Want to make a change in our world that positively helps biodiversity conservation?

Change is hard, but not impossible.

Guest blog post by Matthew Bowie, who is in the final months of his PhD which focuses on consumer behaviour change and sustainable coffee.

Many of the threats facing biodiversity are the result of human actions. This is simply a fact of the world we live in. However, I see this as a fantastic opportunity to make real positive change. We can individually and collectively create positive impacts for our natural environment by being more mindful of our actions and choices. We can take direct actions like planting native trees but we can also indirectly support biodiversity. By choosing to eat locally, ethically, sustainably, or more plant-based we support the growers, pickers, and producers who protect biodiversity.

So how can we create the change we want to see in the world?

For biodiversity conservation, there are more and more behaviour change interventions being implemented, but their design is rarely informed by the people they try to influence. Poorly designed interventions have a lower probability of success and may have unintended consequences. Building successful behaviour change interventions requires substantial audience research.

However, this can present a challenge for many conservation practitioners who may not be trained in or confident with the appropriate skills. Compounding this, the perennially limited resources and short timelines available to many conservation projects make it often impossible to implement fully-fledged consumer research studies. In the first publication to come from my PhD research, we discuss the potential and pitfalls of co‐designing behaviour change interventions to conserve biodiversity.

An introduction to co-designing interventions in conservation

Co‐design focuses on intervention design, innovating solutions that resonate with and empower the target audience by involving them as contributors rather than mere recipients of behaviour change interventions. Co‐design is a useful and effective approach for gathering audience insights relatively quickly, allowing different voices to be heard when they would otherwise be fully excluded due to a perceived lack of time or resources. To help people take those first steps in creating successful behaviour change interventions we provide an outline and guidance for a seven-step co-design process.

Image: A seven-step co-design process.

We used this seven‐step process with coffee consumers at the University of Adelaide. Coffee agriculture can either decimate or support local biodiversity through different land‐use‐change and production practices. Coffee is also a buyer‐driven globalised commodity, so changes in consumer preferences can result in shifting demands on how coffee is produced. Through two co-design workshops supported by Ecoversity in 2019, we gathered insights from over sixty coffee consumers, informing the design of two prototype interventions:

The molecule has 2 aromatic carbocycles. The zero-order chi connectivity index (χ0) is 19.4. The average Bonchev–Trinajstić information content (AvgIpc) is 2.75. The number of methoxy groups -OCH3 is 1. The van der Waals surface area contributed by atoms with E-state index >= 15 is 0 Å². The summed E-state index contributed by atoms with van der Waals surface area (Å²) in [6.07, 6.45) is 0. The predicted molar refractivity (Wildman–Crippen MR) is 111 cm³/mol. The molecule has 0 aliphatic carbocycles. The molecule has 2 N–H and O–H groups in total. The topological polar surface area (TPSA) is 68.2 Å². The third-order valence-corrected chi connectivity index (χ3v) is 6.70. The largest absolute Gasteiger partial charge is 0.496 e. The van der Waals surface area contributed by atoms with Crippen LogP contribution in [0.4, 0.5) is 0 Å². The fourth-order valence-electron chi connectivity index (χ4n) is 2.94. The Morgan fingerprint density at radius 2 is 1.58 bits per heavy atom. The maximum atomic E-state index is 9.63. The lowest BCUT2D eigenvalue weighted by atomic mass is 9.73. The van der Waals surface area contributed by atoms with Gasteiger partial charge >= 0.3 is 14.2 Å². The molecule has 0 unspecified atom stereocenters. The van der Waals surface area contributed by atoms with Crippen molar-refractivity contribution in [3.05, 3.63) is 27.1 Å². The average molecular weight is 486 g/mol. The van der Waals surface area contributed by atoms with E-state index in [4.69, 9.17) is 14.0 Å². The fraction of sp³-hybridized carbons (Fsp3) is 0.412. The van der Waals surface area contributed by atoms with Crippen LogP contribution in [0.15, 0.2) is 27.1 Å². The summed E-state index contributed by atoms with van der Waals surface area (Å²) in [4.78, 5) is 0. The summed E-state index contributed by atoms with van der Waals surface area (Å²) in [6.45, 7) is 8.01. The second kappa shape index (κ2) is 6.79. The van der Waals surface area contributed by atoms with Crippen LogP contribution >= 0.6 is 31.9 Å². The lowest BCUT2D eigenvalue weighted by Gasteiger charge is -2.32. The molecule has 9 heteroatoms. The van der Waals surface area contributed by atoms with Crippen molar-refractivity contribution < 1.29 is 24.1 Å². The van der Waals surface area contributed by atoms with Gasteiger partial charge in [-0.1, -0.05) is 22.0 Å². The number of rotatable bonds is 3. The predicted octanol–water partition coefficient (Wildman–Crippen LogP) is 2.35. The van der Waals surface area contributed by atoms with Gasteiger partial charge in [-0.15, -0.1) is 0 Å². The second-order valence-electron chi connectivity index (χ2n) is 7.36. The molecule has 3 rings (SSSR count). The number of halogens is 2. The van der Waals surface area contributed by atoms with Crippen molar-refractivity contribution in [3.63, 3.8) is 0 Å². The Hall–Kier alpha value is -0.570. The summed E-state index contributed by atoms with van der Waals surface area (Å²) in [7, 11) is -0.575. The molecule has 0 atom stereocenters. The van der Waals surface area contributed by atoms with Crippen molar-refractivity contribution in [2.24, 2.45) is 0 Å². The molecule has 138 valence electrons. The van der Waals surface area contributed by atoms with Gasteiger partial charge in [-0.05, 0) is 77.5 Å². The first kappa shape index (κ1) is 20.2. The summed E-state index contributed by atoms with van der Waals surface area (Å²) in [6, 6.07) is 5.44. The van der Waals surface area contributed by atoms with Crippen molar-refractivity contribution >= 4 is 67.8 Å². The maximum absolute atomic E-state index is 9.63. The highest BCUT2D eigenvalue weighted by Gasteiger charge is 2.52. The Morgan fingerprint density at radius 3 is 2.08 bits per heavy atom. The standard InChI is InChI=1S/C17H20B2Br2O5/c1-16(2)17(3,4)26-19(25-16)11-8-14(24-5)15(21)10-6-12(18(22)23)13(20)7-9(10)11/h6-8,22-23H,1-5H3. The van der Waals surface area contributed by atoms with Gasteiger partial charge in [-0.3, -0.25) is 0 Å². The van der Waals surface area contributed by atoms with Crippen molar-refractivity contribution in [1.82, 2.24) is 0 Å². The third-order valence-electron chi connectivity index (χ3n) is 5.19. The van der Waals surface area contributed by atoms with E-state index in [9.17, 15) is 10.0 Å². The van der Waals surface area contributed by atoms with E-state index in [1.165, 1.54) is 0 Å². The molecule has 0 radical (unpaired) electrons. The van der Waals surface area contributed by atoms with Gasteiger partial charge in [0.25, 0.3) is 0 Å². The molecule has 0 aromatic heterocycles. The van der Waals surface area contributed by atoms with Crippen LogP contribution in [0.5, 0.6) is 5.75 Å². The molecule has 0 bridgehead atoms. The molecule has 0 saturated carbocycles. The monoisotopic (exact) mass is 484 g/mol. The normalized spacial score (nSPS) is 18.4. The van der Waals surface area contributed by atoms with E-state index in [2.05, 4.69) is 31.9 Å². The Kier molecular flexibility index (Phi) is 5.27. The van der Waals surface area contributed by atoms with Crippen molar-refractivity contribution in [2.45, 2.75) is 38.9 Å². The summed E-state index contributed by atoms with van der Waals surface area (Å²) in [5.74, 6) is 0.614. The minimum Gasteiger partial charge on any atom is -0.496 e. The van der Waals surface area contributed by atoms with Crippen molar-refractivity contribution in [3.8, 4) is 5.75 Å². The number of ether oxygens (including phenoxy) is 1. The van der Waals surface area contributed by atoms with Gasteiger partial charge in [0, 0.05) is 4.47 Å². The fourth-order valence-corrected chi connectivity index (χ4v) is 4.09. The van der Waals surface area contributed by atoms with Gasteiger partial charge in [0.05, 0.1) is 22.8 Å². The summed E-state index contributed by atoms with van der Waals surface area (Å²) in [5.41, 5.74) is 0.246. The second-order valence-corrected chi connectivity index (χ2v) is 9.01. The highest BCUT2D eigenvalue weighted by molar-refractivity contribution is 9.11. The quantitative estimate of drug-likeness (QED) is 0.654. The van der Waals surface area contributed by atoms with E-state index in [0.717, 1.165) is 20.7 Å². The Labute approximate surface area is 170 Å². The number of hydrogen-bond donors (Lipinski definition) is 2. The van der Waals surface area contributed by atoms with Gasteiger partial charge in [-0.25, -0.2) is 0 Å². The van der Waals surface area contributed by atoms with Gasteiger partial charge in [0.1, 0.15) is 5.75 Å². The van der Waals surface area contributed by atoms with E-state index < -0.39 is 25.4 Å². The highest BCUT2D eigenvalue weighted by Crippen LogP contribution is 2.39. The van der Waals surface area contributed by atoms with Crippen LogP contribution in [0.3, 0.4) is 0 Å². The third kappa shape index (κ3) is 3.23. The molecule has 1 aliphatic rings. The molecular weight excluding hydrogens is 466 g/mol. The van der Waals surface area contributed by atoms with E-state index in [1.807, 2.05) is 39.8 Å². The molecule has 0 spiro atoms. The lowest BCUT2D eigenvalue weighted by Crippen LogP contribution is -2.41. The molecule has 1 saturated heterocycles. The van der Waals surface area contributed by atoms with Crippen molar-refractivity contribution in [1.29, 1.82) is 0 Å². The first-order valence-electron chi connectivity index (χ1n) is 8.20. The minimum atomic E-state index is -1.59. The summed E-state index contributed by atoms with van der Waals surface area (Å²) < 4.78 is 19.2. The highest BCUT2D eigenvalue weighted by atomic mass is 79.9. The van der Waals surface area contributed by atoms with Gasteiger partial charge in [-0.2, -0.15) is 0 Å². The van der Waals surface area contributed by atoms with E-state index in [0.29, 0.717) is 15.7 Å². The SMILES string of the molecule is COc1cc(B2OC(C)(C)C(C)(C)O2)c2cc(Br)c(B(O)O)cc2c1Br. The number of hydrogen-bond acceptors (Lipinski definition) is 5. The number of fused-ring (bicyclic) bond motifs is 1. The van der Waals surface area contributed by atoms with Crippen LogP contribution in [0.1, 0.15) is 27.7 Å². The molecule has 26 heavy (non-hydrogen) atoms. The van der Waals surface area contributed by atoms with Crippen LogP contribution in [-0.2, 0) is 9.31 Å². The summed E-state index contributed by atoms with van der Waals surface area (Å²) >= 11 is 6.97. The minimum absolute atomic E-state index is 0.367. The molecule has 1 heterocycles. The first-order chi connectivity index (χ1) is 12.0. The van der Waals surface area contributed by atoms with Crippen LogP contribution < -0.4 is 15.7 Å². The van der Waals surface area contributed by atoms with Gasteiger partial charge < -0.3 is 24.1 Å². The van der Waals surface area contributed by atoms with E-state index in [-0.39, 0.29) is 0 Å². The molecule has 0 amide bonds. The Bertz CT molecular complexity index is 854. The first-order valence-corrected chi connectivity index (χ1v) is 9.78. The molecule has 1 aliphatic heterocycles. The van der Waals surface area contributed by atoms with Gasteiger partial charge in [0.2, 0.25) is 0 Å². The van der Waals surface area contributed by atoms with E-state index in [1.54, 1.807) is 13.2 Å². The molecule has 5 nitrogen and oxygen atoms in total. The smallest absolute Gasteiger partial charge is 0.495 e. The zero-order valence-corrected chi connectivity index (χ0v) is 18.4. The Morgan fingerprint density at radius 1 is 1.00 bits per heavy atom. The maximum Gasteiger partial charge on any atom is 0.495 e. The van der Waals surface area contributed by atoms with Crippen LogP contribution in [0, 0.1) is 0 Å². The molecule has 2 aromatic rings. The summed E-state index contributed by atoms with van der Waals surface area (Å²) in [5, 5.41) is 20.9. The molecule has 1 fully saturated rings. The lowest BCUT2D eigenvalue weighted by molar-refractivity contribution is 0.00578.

Image: Prototype experimental design for an intervention using rewards (financial incentives) and choice architecture (more options) to test how end‐user coffee consumer choice can be nudged towards sustainable options.


Image: Prototype experimental design for an intervention using rewards (taste testing events) and choice architecture (default sustainable) to test how end‐user coffee consumer choice can be nudged towards sustainable options. Intervention B (provide information but no taste testing) is included to evaluate the impact of prior information before change occurs, which will happen with taste testing prior to change as is intervention C.


Unfortunately, COVID-19 forced us to delay plans to test and implement these prototype interventions.

The future for co-design in conservation

There is still a lot of work that needs to be done to understand when, where, and how co‐design can be best used to help conserve biodiversity.

For some conservation issues, the human behaviours that need to change will be largely driven by non‐conscious, low‐cognitive‐load (system 1) decision making, and so may not be particularly open to introspection by co‐design participants. Consequently, co‐design may be less useful at producing effective conservation interventions for these smaller, everyday decision based behaviours. Co‐design processes are also likely to struggle with illicit behaviours, so may not apply well to conservation issues driven by illegal behaviours—such as illegal wildlife trade.

Conversely, there will be conservation issues largely driven by conscious, high‐cognitive‐load (system 2) decision making. For these issues, co‐design participants could prove effective for generating insightful and successful conservation interventions—such as which coffee a roaster or trader buys, or how a farmer grows coffee on their farm. However, more real‐world applications and studies are needed to understand how we can best use co‐design in conservation.

Changing human behaviour is complex but when done well it can create real positive outcomes for our world.

More information available about this research at ConservationSP and Bowscovery.

Other researchers involved include: Timo Dietrich, A/Prof Phillip Cassey, Diogo Veríssimo
Partner: Ecoversity (supported co-design workshops and interested in outcomes for UofA sustainability)
Grant Information:
• Ecoversity supported co-design workshops
• M. B. received support to complete a Ph.D. from the Frederick James Sandoz Scholarship.

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